It sounds like the cell therapy space is a very tightknit community.
It's competitive, but in a friendly way. One of the things I've always loved about cell therapy is that even in a company, if the science is so dense and so cutting edge, it has to have a little bit of that academic spirit. One of the things that successful companies do is take that sense of discovery and push the scientific envelope and focus it into a very efficient development program, which is something Allogene has done very well. I'm a recovering academic, and this has been a perfect place for me to develop my industry career.
How much does patient access play into your R&D strategy?
Very, very much. Our lead program is targeting an indication in which there are already approved therapies. That's not a secret. But we know that a substantial fraction — and there's great variability across the world — of patients cannot access therapy. We know there are a lot of patients out there who would be eligible for this therapy and can't get it. The benefits of off-the-shelf therapy extend across the landscape of oncology because, as I learned firsthand, these patients can't wait.
What conversations should R&D leaders like yourself be having about pricing?
Well, the disclaimer — we don't talk about pricing and won't talk about pricing for quite some time. But for some context, we're seeing reimbursement at levels across the board for autologous cell therapies and even some bispecifics eclipsing the cost of an individual cell therapy. With these products we're seeing truly meaningful differences in patient outcomes and duration of overall survival. What we're seeing is that the market is supporting prices that reflect the benefit these products bring. So I'll leave it at that — I think there's lots of interest and need for transformative therapies.
What is your priority in these first three months?
Christine (Cassiano, CCO) has me in front of the company about every 30 minutes or so. It's been a wonderful welcome in my first 30 days. I'm a sponge here, drinking from the firehose. But I'm also very eager to put my mark on the R&D organization and I'm doing that in a focused way. This is the right moment for the company in that regard because we're shifting gears into a pivotal stance, into a different place than a company that has a number of phase 1 programs. This is now very much an execution focus, and we're working on enrollment and launch preparation. (When) you're running two pivotal trials (that’s when) you're starting to put the pedal to the floor, and taking on new and different responsibilities as an organization such as building out a field force and thinking about what the commercial team looks like.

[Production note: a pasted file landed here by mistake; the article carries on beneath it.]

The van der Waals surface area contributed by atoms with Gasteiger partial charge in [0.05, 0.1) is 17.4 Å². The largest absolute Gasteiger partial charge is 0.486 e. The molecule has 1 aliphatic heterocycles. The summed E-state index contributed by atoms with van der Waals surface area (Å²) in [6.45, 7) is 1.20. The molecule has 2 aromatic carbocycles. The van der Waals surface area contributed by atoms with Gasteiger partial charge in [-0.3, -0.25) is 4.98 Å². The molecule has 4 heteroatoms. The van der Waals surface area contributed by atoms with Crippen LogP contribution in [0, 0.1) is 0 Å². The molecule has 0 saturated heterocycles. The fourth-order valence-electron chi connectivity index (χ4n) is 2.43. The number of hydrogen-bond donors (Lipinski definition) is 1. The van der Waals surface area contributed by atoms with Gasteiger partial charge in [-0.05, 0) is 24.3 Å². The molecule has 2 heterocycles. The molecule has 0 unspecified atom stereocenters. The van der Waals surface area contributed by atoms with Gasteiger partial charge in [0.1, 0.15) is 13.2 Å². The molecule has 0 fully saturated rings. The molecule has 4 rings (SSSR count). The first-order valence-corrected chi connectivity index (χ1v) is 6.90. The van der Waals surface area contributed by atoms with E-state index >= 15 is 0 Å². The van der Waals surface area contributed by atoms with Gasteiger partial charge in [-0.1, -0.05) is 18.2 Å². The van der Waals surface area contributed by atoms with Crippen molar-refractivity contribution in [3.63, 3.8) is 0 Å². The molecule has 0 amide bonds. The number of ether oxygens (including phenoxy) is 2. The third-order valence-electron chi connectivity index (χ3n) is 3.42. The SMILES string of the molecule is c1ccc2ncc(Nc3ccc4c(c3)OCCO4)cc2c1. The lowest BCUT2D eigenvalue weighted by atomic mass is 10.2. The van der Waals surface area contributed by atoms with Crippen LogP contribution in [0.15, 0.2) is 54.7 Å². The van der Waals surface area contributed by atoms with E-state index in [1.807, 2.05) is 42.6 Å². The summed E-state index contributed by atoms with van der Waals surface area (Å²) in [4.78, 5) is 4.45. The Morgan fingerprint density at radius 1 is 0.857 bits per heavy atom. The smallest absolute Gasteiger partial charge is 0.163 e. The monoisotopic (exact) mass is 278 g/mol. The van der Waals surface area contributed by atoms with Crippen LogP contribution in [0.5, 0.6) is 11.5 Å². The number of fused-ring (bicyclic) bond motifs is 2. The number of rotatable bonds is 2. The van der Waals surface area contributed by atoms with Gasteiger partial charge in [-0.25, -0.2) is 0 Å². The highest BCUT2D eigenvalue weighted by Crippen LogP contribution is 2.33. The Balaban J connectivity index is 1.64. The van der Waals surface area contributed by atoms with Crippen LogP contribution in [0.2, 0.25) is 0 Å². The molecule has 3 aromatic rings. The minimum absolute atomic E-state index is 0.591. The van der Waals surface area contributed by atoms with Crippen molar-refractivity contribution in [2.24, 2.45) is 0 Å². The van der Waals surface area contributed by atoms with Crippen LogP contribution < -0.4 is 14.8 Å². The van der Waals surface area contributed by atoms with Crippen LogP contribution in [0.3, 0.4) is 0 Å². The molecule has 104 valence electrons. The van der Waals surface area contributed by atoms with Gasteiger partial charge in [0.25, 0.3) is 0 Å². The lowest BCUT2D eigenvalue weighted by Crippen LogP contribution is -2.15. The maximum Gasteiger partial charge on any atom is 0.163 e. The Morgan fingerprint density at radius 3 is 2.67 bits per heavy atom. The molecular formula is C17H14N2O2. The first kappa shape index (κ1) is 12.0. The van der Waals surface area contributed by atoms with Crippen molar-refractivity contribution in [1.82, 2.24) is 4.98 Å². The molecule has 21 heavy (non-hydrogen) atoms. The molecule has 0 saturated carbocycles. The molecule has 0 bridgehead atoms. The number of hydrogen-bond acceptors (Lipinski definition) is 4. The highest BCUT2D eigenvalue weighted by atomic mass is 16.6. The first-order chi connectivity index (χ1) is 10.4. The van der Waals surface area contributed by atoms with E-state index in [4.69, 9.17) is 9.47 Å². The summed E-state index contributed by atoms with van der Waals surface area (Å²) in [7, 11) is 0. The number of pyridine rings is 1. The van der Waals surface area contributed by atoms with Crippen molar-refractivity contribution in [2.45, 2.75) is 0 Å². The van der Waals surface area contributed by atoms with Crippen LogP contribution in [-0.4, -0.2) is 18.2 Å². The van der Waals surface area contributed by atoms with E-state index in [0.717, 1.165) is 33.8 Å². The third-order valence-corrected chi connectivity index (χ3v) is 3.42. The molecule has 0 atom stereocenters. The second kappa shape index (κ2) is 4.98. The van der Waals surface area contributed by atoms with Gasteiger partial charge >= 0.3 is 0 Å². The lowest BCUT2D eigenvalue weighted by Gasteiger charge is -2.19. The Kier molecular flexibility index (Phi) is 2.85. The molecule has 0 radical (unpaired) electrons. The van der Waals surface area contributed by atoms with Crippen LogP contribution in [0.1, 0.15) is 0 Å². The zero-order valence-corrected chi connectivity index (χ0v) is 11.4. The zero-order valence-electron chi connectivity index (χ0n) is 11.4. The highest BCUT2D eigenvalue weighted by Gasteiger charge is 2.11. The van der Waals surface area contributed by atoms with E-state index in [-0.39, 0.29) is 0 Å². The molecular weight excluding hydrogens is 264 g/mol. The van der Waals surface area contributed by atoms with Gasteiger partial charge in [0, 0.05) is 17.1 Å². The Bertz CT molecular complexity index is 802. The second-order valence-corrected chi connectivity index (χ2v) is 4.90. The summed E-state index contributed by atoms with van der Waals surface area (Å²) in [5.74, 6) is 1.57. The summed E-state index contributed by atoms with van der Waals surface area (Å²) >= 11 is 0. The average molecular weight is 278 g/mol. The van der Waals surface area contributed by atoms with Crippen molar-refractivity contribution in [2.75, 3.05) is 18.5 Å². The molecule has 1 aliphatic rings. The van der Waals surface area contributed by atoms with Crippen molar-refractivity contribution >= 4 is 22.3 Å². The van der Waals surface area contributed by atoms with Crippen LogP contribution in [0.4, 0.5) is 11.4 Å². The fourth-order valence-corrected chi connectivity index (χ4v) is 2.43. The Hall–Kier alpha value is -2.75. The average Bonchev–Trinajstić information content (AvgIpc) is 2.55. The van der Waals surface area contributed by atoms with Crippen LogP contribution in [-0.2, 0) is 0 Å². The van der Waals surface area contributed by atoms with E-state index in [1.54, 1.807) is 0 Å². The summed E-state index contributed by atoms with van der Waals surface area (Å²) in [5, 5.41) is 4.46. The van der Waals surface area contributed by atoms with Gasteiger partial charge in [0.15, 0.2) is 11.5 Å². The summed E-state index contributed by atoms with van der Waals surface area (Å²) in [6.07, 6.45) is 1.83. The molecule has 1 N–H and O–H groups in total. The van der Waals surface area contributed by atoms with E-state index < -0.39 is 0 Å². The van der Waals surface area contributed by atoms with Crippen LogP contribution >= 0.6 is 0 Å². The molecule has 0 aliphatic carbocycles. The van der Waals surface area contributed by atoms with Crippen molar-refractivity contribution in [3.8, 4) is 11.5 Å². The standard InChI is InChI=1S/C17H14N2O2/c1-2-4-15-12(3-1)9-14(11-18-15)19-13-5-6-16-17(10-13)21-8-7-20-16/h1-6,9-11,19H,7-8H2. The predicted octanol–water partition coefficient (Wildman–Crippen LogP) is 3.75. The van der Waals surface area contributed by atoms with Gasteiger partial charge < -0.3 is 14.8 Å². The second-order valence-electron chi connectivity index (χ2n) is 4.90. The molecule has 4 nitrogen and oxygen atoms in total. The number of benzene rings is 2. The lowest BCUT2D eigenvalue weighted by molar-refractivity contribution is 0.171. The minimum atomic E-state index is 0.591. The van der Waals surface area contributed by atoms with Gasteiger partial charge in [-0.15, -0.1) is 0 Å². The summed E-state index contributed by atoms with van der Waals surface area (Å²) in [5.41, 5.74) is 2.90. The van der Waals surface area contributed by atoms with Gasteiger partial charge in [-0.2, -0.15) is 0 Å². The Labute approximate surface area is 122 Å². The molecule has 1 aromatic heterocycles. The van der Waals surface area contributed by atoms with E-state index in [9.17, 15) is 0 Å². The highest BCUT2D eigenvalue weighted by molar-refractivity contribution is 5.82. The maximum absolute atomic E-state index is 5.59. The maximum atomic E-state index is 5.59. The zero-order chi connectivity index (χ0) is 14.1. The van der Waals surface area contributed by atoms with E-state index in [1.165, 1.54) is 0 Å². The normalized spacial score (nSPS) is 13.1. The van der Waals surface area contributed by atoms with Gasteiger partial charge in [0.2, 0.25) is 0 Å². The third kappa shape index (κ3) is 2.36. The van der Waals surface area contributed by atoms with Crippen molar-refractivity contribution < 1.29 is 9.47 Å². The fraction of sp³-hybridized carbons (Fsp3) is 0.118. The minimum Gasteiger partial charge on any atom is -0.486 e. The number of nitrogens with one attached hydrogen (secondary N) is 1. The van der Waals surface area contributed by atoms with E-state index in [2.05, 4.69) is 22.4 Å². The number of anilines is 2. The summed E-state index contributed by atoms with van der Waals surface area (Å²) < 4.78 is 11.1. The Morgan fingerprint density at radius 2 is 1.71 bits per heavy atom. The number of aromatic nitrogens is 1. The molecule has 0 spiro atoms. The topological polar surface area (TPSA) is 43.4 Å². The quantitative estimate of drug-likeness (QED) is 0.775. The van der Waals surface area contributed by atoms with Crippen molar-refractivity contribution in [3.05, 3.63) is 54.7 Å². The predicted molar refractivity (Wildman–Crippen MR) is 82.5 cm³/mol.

How would you characterize yourself as a leader?
I think that one of the benefits of being in this field for as long as I've been and as a recovering academic and oncologist is that I know time is life. And that's what I tell my team. We need to be focused and we need to be fast because patients are waiting for us to do this right. If we are successful, as I intend to be, and we get our products to market, then we are helping meet unmet medical need. And this is something I am very vocal about. So I speak up and see opportunities for improvement certainly within R&D but also in other functions. I'm often wrong but I'll be the first to admit that. I am a believer that I'm here for a reason, as we all are, and that's to be open and transparent about our beliefs. That's the leadership I try to bring, and I expect that of my team as well — to challenge me, because that's how we get to the right answer.